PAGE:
People Suck.jpeg. Photo: CC, Pexels, edits by Christine Wang.
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In fair Brantford where we lay our scene, I got racist heckled on Tinder. I don’t know quite how else to put it.

There I was, home for the holidays and bored out of my mind, casually scrolling through the app, looking for validation, when I stumbled upon Noah. “He seems normal,” I probably thought of the average-looking white guy with no bio before swiping right. And would you look at that, it was a match!

I continued swiping, not expecting much since it was pretty late at night, but he sent me a message. Now I wasn’t expecting to find my soulmate on this app, but I also didn’t expect what came next.

Much like everything in this god awful town, it appears even race relations are antiquated.

Rather than a cringey pick up line or boring conversation starter, Noah wrote, “I’m not a fan of your skin colour.”

My first thought was, “this isn’t a great pick up line,” so, I cleverly responded “Um. What.” Feeling a need to explain, he continued: “your skin colour…It’s gross. Reminds of shit,” ending it off with a “sorry,” like a true gentleman.

While this isn’t the first time that race played a part in conversations I’d had on the platform—with my race often being something that people exoticised and used to quite ignorantly ‘hit on’ me—it’s certainly the one that stands out the most.

Let’s break it down. For context, I’m a second generation Canadian of Indian descent, so yeah, I have brown skin. But I’ve never felt uncomfortable in it before.

I was born and raised in Markham, a city within the Greater Toronto Area that boasts of diversity and multiculturalism. I’m barely used to being a minority, much less experiencing racism. Apparently I’m spoiled.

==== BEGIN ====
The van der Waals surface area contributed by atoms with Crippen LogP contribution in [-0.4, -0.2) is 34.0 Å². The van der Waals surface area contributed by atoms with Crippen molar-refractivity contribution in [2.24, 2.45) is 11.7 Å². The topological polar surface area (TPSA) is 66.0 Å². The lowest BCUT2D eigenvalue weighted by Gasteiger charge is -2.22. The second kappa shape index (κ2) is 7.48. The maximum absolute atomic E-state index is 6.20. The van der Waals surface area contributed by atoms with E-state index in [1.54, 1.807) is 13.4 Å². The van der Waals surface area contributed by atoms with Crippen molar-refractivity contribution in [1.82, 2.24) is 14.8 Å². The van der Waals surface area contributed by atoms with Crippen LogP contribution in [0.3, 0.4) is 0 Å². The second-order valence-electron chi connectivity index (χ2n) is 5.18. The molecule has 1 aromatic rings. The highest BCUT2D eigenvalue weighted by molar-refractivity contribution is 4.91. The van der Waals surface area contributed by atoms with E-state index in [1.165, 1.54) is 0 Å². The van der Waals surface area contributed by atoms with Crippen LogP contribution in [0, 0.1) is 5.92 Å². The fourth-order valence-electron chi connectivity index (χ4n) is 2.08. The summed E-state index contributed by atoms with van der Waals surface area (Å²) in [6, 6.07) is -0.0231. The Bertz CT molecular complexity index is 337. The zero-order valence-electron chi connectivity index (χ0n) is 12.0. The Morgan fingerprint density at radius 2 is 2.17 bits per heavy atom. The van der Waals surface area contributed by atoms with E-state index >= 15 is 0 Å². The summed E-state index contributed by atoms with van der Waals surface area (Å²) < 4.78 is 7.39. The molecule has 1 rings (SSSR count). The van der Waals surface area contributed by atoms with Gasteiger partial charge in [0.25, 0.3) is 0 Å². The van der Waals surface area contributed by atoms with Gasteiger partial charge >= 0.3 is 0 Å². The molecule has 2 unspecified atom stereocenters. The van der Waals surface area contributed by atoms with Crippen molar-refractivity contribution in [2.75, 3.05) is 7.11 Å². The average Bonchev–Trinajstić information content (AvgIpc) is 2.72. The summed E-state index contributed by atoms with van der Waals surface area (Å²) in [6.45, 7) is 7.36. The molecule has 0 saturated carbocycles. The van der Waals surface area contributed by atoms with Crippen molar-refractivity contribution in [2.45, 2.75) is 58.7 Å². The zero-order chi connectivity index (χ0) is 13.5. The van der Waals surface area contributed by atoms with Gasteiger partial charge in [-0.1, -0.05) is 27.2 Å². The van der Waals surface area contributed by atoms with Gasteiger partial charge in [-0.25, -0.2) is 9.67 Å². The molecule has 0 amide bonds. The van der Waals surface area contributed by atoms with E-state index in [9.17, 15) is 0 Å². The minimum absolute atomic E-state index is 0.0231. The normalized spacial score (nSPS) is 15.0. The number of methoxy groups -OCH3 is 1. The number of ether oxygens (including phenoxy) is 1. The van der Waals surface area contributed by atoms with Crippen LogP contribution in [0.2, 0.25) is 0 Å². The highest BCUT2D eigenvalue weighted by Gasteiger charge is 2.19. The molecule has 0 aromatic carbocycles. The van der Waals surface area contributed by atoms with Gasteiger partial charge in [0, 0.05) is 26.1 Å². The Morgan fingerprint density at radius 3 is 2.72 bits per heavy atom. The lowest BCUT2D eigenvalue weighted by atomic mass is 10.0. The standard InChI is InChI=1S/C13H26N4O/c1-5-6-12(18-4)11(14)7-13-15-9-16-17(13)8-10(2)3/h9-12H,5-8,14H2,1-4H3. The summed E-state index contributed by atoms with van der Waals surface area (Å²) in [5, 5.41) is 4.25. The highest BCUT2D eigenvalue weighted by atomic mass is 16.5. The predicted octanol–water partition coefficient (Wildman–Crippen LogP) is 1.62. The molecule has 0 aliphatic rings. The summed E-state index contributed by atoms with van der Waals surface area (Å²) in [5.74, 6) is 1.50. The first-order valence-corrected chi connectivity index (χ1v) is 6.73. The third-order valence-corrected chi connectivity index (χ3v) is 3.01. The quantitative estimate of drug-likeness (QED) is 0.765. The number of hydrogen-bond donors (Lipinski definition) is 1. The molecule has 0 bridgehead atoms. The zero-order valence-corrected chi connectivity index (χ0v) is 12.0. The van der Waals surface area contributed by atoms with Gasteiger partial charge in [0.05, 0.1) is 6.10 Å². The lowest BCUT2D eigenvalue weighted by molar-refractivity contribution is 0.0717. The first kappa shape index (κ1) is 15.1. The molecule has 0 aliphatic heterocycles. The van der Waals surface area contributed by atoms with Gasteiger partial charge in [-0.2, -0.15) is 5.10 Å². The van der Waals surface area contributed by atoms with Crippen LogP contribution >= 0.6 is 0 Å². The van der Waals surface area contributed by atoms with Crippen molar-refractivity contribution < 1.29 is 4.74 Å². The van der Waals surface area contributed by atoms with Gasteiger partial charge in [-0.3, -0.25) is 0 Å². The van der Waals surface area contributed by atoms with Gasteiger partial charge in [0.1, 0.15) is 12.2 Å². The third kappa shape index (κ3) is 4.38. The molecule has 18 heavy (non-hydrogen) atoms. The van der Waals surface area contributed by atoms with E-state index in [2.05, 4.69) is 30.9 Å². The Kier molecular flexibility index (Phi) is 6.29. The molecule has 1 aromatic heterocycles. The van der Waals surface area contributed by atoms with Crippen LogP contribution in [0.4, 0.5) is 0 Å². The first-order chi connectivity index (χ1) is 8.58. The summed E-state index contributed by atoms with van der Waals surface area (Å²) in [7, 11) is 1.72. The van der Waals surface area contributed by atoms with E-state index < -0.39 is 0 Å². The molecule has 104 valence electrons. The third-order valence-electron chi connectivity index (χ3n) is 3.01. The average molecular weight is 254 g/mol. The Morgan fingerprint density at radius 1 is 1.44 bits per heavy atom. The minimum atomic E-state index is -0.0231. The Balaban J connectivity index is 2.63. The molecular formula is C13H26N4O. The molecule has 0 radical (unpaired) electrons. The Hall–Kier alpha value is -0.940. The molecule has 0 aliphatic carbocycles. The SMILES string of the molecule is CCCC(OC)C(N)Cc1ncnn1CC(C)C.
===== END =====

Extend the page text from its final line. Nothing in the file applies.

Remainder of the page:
Now logically, I know this doesn’t reflect on me or my worth as a human being in any way, but I’m a sensitive person, and the thought that my existence somehow offends Noah from Brantford still makes me uncomfortable.

And then there was the self doubt. Am I overreacting? I mean, this wasn’t like a hate crime or anything. Who cares about this dude’s opinion? But for some reason I did. I’ve had longer conversations with telemarketers but somehow I was going through the five stages of grief for this guy.

What got to me the most was that he wasted no time in swiping right just to tell me unprovoked that my skin colour offended him. That was his only goal. He just as easily could have swiped left. I just as easily could have swiped left. He had no way of knowing we would match and yet he went out of his way to ruin my night.

And I mean, yeah I reported the guy, but the incident put me off from the app to the point where, after a little deliberation, I just deleted my account.

Not only did I give up on my quest for true love, but this one seemingly insignificant interaction coloured my perspective of the whole city.

My parents just recently moved to Brantford, so I don’t know anyone there apart from my family. Although this interaction took place online, it made me paranoid every time I left my house. If someone looked at me too long, my rapid conclusion was that they must be racist. Even worse, I found myself feeling grateful to people, store clerks, anyone, when they would return a smile and not actively harass me for not being white.

Racism on dating apps like Tinder isn’t new and frankly, it’s barely shocking, but some follow up on reported accounts from the app would be a nice form of closure after incidences like this.

A better solution would be to screen for hateful comments before they get sent, something in a similar vein to Soothe.

Regardless, I probably would have rested easier that night if I had known that some real action was being taken against this guy, instead of wondering if anyone aside from my two loyal twitter followers would even care.